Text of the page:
April 13, 2008

NBC has seen the Spanish writing on the wall. And while others might see a threat, or a niche that will fade away, the network sees the future - and fat profits.Last month, the peacock network announced it was selling off its owned & operated English-language station in South Florida, WTVJ-Channel 6. But it said it wasn't including its Spanish-language sister station, WSCV-Channel 51, in the deal.

The Spanish-language station, it said, is not for sale.

How can it be? Cutting loose a Big Three affiliate and keeping an O&O of the perennially second-place Spanish network Telemundo?

The truth is that NBC, which owns Telemundo, is making a brilliant move. It recognizes where the growth is, and isn't.

English-language networks have seen their viewership shrinking for years. This year, hammered by a stalled season of shows because of the writers' strike, it's even worse.

Viewership for all of the Big Three networks is down compared to the year before. ABC is doing best, if you can call it that, with a 7.6 percent decline. NBC comes in at second with a 10.95 percent drop. And CBS is bringing up the rear with a dismal 19.87 percent drop from the '06-'07 season.

Making matters worse for the nets, a tanking economy and questions about the value of television spots in an age of TiVo and the Internet has advertisers holding back on spending. Network ad spending dropped 2 percent from the year before. But that was almost good news compared to spot buys: that dropped 10.2 percent last year compared to 2006.

But there's one television category that's not losing viewers: Spanish. In fact, while it's English-language counterparts have seen their viewers disappearing faster than rabbits in a Vegas magic act, Spanish-language television has been gaining viewers and advertising revenue.

In 2007, advertisers spent 1.5 percent more on Spanish-language TV than they did the year before.

It's all a function of national demographics - and it's only going to become more pronounced in the years ahead. And of course we all know that Hispanics are the fastest growing demographic in the nation, increasing three times faster than the rest of the country.

And while the folks at Telemundo sometimes are there own worst enemy as they recently showed by canceling their New York up front (someone forgot, that all sales and no schmooze is a great way to lose) or by the recent naming of a total outsider as their new COO (insiders are disappointed and dumb-founded) at least they have a parent company that gets it.

Comments

Wow. Jose's columns are right on the money. I always enjoy his insight. With the right strategy perhaps Telemundo could come out ahead, but not without first deploying an interactive, comprehensive, and easily navigable website. I recently visited their site and was overwhelmingly disspaointed. Just a side note.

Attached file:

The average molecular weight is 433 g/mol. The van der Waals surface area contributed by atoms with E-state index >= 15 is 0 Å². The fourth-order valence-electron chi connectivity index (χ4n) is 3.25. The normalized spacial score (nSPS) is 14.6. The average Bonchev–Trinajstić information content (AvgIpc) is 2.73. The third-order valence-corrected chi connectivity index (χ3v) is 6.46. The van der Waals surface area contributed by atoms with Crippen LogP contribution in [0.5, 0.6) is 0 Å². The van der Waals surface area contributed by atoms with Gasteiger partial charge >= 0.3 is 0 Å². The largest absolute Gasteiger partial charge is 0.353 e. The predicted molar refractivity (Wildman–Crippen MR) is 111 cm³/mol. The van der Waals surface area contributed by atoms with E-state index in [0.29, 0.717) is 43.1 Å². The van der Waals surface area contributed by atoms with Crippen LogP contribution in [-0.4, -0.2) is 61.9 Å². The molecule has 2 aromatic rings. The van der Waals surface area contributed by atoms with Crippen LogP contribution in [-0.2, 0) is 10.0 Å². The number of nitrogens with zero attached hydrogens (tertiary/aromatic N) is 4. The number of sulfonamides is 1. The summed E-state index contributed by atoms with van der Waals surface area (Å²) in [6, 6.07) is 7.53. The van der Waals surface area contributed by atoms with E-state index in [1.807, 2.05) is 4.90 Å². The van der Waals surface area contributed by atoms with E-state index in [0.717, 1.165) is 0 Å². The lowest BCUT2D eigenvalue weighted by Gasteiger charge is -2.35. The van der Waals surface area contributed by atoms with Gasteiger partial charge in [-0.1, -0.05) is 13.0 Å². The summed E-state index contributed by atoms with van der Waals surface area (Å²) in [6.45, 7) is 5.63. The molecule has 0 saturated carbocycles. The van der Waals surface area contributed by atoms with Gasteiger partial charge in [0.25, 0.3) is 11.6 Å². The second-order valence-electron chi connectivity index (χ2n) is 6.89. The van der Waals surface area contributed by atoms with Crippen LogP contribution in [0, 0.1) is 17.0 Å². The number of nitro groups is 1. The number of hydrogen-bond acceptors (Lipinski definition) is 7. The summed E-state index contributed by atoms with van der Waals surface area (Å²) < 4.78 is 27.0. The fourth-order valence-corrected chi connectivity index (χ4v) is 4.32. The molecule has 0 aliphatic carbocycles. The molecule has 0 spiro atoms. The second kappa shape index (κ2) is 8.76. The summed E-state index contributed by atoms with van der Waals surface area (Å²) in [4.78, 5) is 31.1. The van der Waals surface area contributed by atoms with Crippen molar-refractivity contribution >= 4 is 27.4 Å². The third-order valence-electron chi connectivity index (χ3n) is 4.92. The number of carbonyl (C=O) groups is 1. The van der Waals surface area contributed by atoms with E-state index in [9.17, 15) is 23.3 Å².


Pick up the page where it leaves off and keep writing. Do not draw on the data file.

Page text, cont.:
Jose --- I am dumbfounded as to how you see Jackie as "a total outsider." Jackie is one of the most respected members of the media industry in the marketplace. If you speak to any agency person that has even had the most minimal contact with Jackie, you will hear nothing but glowing remarks. She took People from the middle of the pack to a leadership position not only among magazines but among all Hispanic media. She is a tremendous leader and a class act, a combination that is very difficult to find. I look forward to seeing her success continue in her new endeavor and am confident we will see her take Telemundo and, by consequence, the market to new heights.

I agree whole heartedly with Rick on Jackie's appointment. Moreover, Telemundo should be commended for re-inventing the archaic upfront practice. Their one-on-one development meetings have proven a much more productive way to have a dialogue, ensure clients understand where the network is heading and ensure the network hears first hand what matters to clients. Schoomzing does not drive sales, strategic partnerships do.

Publisher and Broadcaster are not even distant cousins...Learning curve will take a solid two years...Plenty of internal candidates both at Telemundo and at NBC who could have hit the ground running...Regional development meetings are fantastic, but they do not replace the importance of NY upfront...Un abrazo...Jose...

The issue might be more a question of levels of competitiveness for the English language affiliate and as Jose mentions the "reality" that this market has greater need and potential for a Spanish language station. How much room is there for English language media in a market where almost half the population is Hispanic. Clearly Spanish language media in a market like Florida is dominant, but that won't always translate to all markets in the U.S. where such skewed percentages do not exist. We should be careful not to assume this will be a national trend. As for the upfronts, maybe they just realized that too many print reps where sneaking in...:-) If they resume these "schmooze fests" Jackie might be able to spot them before they sneak in.

There is also a difference in building a brand with no major competitor. I do not know ms Hernandez personally, but I think she had it easy with the magazine. That is, People magazine has no major competitor, unless you consider TV & Novelas. Telemundo has Univision infront of it. Good Luck.

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